Sometimes it seems like yesterday when I was on hand at the Brown Deer public course in Milwaukee for Tiger Woods’ first professional tournament.
Of course it wasn’t yesterday. It was 23 years ago, and the event he was playing in was the Greater Milwaukee Open – a PGA Tour stop that ended its 42-year run in 2009 when its sponsor failed to renew and a replacement couldn’t be found.
Woods announced he was turning pro on the Tuesday before that tournament, saying to a packed press conference `Hello, world.’ Woods had won his third straight U.S. Amateur four days earlier and he already had signed endorsement deals worth $40 million. Still, Woods needed to borrow $100 from swing coach Butch Harmon to pay the tourney entry fee. Woods was just 20 at the time.
Though Loren Roberts won the Milwaukee tournament in a playoff with Wisconsin favorite Jerry Kelly the story of the week was Tiger Woods. He shot 67 in his first round as a pro and made a hole-in-one in Sunday’s final 18 of the tournament. His finish wasn’t impressive – a tie for 60th place – and he earned just $2,544. Still, he was off and running on a pro career that everyone even remotely connected to golf suspected would reach great heights.
It did. His first PGA win came at Las Vegas a month later and victories came fast and furious after that.
A favorite Woods moment? Most every golfer has them, but mine has nothing to do with his 15 wins in golf’s majors. In my 51st year reporting on golf for a variety of publications, I was on hand for many of Woods’ victories. My favorite came at the 1997 Motorola Western Open at Cog Hill in Lemont.
Woods had won his first Masters earlier that year by a whopping 12 strokes and his popularity soared after that. At the ’97 Western he had a comfortable lead on eventual runner-up Frank Nobilo (now one of the sport’s premier TV analysts) as he walked down the final fairway. The gallery swarmed in behind Woods in celebration long before he reached the green. That’s a sight you see in the British Open but it was basically unheard of on the PGA Tour until then.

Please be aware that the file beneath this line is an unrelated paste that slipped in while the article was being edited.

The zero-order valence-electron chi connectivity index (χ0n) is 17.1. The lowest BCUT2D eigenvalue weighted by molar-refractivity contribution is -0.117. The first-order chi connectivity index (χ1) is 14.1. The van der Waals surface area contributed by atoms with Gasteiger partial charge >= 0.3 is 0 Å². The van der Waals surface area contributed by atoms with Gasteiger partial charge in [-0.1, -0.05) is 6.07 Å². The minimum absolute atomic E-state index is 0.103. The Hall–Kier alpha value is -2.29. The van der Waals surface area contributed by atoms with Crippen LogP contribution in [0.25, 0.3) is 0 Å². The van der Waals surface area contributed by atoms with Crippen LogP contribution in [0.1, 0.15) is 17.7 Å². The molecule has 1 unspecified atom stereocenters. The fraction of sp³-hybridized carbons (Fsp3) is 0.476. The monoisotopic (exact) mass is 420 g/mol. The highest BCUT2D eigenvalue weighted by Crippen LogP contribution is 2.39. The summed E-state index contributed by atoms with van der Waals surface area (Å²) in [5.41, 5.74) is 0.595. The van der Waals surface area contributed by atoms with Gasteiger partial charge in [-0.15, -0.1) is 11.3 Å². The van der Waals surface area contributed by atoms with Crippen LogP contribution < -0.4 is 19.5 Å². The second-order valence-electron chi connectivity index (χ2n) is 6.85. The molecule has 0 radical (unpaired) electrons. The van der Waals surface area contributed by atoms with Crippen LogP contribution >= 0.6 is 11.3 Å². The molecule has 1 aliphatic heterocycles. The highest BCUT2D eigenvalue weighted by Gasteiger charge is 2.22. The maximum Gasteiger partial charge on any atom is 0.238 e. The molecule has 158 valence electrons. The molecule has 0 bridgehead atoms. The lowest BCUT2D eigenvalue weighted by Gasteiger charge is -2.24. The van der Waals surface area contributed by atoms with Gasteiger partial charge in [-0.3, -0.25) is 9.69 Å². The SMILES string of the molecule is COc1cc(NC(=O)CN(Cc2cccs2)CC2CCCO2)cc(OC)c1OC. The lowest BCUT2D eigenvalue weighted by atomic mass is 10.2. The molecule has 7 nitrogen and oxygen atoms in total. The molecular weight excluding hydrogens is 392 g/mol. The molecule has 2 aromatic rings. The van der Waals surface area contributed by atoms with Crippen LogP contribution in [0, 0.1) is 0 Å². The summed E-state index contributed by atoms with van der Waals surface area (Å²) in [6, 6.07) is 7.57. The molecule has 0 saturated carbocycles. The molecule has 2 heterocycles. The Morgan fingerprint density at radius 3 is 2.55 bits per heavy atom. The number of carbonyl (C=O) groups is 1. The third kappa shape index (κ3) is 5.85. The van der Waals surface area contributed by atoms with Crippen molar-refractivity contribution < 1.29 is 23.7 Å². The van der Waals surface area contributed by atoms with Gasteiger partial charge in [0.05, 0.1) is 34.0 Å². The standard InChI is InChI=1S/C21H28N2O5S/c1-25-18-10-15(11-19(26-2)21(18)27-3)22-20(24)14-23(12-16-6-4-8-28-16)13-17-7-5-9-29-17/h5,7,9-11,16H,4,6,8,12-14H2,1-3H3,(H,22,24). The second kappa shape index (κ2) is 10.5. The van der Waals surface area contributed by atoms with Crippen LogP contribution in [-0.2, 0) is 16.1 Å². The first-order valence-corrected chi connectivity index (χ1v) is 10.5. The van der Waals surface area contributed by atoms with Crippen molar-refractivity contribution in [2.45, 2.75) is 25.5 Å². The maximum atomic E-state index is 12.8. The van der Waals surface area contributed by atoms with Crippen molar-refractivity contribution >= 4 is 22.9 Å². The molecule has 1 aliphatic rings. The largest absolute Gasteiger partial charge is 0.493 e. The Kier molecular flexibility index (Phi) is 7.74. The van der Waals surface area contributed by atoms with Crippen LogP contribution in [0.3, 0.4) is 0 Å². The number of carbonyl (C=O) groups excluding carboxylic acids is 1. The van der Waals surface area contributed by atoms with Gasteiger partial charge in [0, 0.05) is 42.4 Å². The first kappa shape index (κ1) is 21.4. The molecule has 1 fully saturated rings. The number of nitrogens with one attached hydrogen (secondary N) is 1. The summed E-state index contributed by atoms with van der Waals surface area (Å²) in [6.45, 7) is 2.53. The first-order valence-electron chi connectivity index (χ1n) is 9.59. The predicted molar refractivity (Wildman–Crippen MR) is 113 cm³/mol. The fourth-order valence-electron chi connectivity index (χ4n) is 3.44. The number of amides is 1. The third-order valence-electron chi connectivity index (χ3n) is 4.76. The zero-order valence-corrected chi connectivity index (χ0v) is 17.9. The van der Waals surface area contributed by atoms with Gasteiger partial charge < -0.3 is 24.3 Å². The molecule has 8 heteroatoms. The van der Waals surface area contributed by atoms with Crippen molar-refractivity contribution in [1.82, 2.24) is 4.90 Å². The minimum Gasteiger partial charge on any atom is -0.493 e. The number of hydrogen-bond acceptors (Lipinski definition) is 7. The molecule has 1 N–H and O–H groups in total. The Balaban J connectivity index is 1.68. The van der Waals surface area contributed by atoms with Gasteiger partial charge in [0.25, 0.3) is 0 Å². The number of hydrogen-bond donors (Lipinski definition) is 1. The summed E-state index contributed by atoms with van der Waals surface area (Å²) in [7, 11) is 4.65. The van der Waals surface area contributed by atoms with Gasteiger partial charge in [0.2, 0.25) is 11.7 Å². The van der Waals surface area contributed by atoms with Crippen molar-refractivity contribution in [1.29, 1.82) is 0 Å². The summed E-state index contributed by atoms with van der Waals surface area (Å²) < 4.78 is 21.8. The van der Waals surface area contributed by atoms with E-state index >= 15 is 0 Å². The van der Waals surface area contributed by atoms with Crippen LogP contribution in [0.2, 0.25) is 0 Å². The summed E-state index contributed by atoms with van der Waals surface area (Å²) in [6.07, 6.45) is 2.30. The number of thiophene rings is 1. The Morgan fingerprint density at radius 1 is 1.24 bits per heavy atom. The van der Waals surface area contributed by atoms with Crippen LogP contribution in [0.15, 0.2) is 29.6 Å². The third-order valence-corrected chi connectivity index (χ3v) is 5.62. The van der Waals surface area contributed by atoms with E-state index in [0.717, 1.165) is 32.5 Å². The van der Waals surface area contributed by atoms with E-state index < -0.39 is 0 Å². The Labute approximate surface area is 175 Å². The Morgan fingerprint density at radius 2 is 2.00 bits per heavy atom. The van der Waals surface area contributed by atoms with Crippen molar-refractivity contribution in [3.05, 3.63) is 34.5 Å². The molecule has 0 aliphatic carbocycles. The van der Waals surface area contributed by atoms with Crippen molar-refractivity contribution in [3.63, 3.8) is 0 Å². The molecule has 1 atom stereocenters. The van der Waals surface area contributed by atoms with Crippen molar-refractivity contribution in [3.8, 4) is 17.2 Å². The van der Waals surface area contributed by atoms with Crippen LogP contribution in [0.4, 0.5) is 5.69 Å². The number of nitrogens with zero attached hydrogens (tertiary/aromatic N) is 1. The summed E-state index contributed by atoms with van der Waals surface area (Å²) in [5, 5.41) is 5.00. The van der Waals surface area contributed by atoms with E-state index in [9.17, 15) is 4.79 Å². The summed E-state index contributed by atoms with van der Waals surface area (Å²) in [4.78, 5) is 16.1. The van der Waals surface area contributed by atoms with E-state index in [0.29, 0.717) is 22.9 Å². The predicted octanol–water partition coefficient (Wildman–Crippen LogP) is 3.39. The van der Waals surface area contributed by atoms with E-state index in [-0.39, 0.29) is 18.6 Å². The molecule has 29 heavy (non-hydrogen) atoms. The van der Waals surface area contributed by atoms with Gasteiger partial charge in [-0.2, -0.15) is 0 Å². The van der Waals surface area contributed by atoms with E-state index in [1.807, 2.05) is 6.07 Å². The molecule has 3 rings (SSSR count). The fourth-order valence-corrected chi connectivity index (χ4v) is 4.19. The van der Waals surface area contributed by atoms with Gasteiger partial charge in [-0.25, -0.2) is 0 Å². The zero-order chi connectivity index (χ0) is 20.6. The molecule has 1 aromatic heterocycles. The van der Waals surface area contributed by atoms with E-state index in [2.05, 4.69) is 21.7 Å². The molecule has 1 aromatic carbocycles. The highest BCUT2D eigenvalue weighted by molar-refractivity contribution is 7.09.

And now we come to Woods’ latest victory, the drama-filled nail-biter in the Masters at Augusta National on Sunday. A feel good story, no doubt about it, and this world needs much more of those.
I’m one who felt the media – golf and otherwise — gave too much attention to Woods during most of his comeback attempts in recent years. There were a lot of failures along the way as Woods coped with marital problems, health issues and related personal matters. Focusing on Woods then certainly wasn’t fair to the other players.
Now, though, things have changed. Whatever Tiger does now should and will be scrutinized. Yes, he’s back – but Sunday wasn’t the end-all.
I’m afraid I’ll risk being a spoil-sport. Sunday’s win was exhilarating and may be Woods’ finest golf moment so far. Recovering from the multitude of problems he had is impressive, even inspirational.
However – despite the hyperbole voiced world-wide since his last putt dropped at Augusta – his wasn’t the greatest win in the history of the Masters. That still belongs to Jack Nicklaus. I was there, squeezed into the back row of a Quonset hut that served as the Media Center then, when Nicklaus won his record sixth Masters in 1986 at the age of 46. That was my first of 12 Masters, and Nicklaus became the tourney’s oldest champion.
I’ve been blessed to cover tons of great sports moments over the years, not all of them in golf. I haven’t experienced the electricity that Nicklaus’ back nine charge created that day before or since.
As for Woods, I’m convinced his best day is yet to come. Maybe it’ll come when he breaks Sam Snead’s record for most PGA Tour victories. Snead won 82 times, Woods 81.
Ideally, though, Woods’ greatest moment will come when he tops Nicklaus for most wins in golf’s major championships. Woods needs three wins to match Nicklaus’ record of 18. That’s been Woods’ ultimate target since the day he striped his first drive down the fairway in Milwaukee 23 years agos. No. 19 is within range now, and I believe Woods will get it.